3
$\begingroup$

I'm trying to understand this great answer from Matt L. . It's said that "One advantage of IIR filters is that steep filters with high stopband attenuation can be realized with much fewer coefficients (and delays) than in the FIR case, i.e. they are computationally more efficient." First of all why this is true? Is this because of poles? Actually this comes from my previous question on removing 400Hz noise. There are two filters for that purpose. The first one is a FIR filter with following frequency response and pole-zero plot: enter image description here And the second one is a IIR filter: enter image description here Removing noise using the IIR filter was far better. Why this happens? According to the frequency responses, attenuation in the case of FIR filter is greater in the magnitude relative to IIR filter. Also I don't understand why zeros in the FIR filter are placed so that and how this positioning corresponds to that frequency response. I understand well the relation between pole-zero plot and frequency response for the IIR filter.

$\endgroup$
4
$\begingroup$

Your assumption why IIR filters can have steeper transitions from passbands to stopbands compared to FIR filters of the same order is correct: IIR filter have poles away from the origin of the complex plane, and poles inside the unit circle close to zeros on the unit circle cause the corresponding frequency response to change rapidly with frequency.

The FIR filter in your question has a much broader notch than the IIR filter. This is not only caused by the fundamental difference between FIR and IIR filters, but also because for some reason the FIR filter has two zeros close to the notch frequency instead of only one. This makes the filter more robust with respect to errors in the estimation of the noise frequency, but it may also attenuate desired frequency components. It's also much harder for an FIR filter to approximate a constant response away from the notch frequency because the frequency response of an FIR filter is a polynomial and not a rational function as is the case for IIR filters.

From the zero locations of the FIR filter you can see that the filter is a linear phase filter: the zeros are either on the unit circle or they are mirrored at the unit circle. Note that FIR filters don't need to have linear phase. The required filter order for a certain specification can often be somewhat reduced if we don't impose the linear phase constraint.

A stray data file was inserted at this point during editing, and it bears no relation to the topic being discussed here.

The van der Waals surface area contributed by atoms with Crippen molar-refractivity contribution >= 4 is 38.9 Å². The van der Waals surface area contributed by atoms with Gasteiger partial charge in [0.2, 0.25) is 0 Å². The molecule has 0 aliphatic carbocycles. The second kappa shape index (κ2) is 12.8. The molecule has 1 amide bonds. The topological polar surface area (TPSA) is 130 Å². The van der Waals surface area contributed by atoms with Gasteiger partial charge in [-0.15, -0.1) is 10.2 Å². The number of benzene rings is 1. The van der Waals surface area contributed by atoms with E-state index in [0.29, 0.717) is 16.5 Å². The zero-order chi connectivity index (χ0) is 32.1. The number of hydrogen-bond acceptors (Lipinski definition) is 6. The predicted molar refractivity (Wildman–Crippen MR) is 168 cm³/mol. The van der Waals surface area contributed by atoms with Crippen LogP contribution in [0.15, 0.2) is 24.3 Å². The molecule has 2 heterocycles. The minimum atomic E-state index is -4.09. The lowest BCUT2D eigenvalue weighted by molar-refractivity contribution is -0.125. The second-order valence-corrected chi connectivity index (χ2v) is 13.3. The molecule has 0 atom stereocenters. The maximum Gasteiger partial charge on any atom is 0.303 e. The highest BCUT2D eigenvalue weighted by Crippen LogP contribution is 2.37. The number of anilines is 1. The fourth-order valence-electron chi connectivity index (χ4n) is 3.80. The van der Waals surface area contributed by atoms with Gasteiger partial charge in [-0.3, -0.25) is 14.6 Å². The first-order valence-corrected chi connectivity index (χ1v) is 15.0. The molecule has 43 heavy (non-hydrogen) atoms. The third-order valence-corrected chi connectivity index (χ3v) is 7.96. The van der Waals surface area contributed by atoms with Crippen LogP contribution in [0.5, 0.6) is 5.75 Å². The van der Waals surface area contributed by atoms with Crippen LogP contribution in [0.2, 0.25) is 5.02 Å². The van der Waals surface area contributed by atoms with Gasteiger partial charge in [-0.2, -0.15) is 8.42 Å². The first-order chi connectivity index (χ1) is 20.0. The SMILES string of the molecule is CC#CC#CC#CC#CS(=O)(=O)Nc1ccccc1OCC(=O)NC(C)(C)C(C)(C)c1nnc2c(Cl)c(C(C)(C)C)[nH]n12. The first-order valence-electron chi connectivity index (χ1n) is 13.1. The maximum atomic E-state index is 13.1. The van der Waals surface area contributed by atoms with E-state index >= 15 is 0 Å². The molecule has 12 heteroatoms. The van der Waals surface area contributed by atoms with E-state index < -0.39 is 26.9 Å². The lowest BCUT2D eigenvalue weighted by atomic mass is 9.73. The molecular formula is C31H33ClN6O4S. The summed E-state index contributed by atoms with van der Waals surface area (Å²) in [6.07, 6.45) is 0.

| improve this answer | |
$\endgroup$
  • $\begingroup$ Thanks. Does increasing the order of FIR filter cause steeper transitions? I agree that IIR filter has tighter notch but the magnitude of attenuation is much less than FIR. Why it removes noise completely but FIR can't do that? $\endgroup$ – S.H.W Jul 27 at 19:26
  • $\begingroup$ @S.H.W: Increasing the order of the FIR filter makes the transitions steeper. I don't understand what you mean by "the magnitude of attenuation is much less than FIR". The attenuation at the notch frequency is infinite in both cases because you have a zero in the frequency response at that frequency. If you know the noise frequency, both FIR and IIR filters can completely cancel the noise - assuming that it's a sinusoid - if you place a zero at the exact frequency of the interference. $\endgroup$ – Matt L. Jul 27 at 20:38
  • $\begingroup$ Could you elaborate on the reason for steeper transitions when the order is increased, please? Oh, you're right. I misunderstood the frequency responses that are in dB unit. There is an asymptote at the notch frequency when the magnitude of the frequency response is expressed in dB, right? $\endgroup$ – S.H.W Jul 27 at 21:10
  • $\begingroup$ @S.H.W: A higher filter order means more coefficients, i.e., more degrees of freedom to improve the approximation. It's just like approximating some function with a polynomial: a higher polynomial order will generally result in a better approximation than a low order. $\endgroup$ – Matt L. Jul 28 at 9:42
  • $\begingroup$ I see. Thank you so much. $\endgroup$ – S.H.W Jul 28 at 19:08
3
$\begingroup$

Is this because of poles?

Yes. A steep drop or rise in a filter's frequency-domain response can only be achieved with a filter that has a long memory. In a FIR filter, this long memory can only come from, well, being long. In IIR filter, this long memory can come from having poles that are close to the unit circle.

| improve this answer | |
$\endgroup$
  • $\begingroup$ Why a steep drop or rise in a filter's frequency-domain response is related to the long memory? Also what's the mathematical definition of the filter's memory? $\endgroup$ – S.H.W Jul 27 at 21:15
  • $\begingroup$ The question about steep skirts and long memory is a question that should be posted separately -- it's too big to handle in a comment. It's probably been asked and answered already, but I couldn't find one (but then, my Google Fu is poor). Within the context of a comment -- it just is (sorry). $\endgroup$ – TimWescott Jul 28 at 2:49
  • $\begingroup$ The "memory" comment was a bit vague, but more or less it's the filter's settling time, i.e. the amount of time it takes to completely or mostly settle out from an impulse (because an IIR filter will never completely settle out). $\endgroup$ – TimWescott Jul 28 at 2:51
  • $\begingroup$ Okay, thanks. So you mean poles near the unit circle increase the settling time of the impulse response? $\endgroup$ – S.H.W Jul 28 at 4:41
  • $\begingroup$ Yes -- and that's a basic fact about working in the z domain that you really should verify for yourself with pencil and paper, just to gain the mathematical chops you need. $\endgroup$ – TimWescott Jul 28 at 15:28

Your Answer

By clicking “Post Your Answer”, you agree to our terms of service, privacy policy and cookie policy

Not the answer you're looking for? Browse other questions tagged or ask your own question.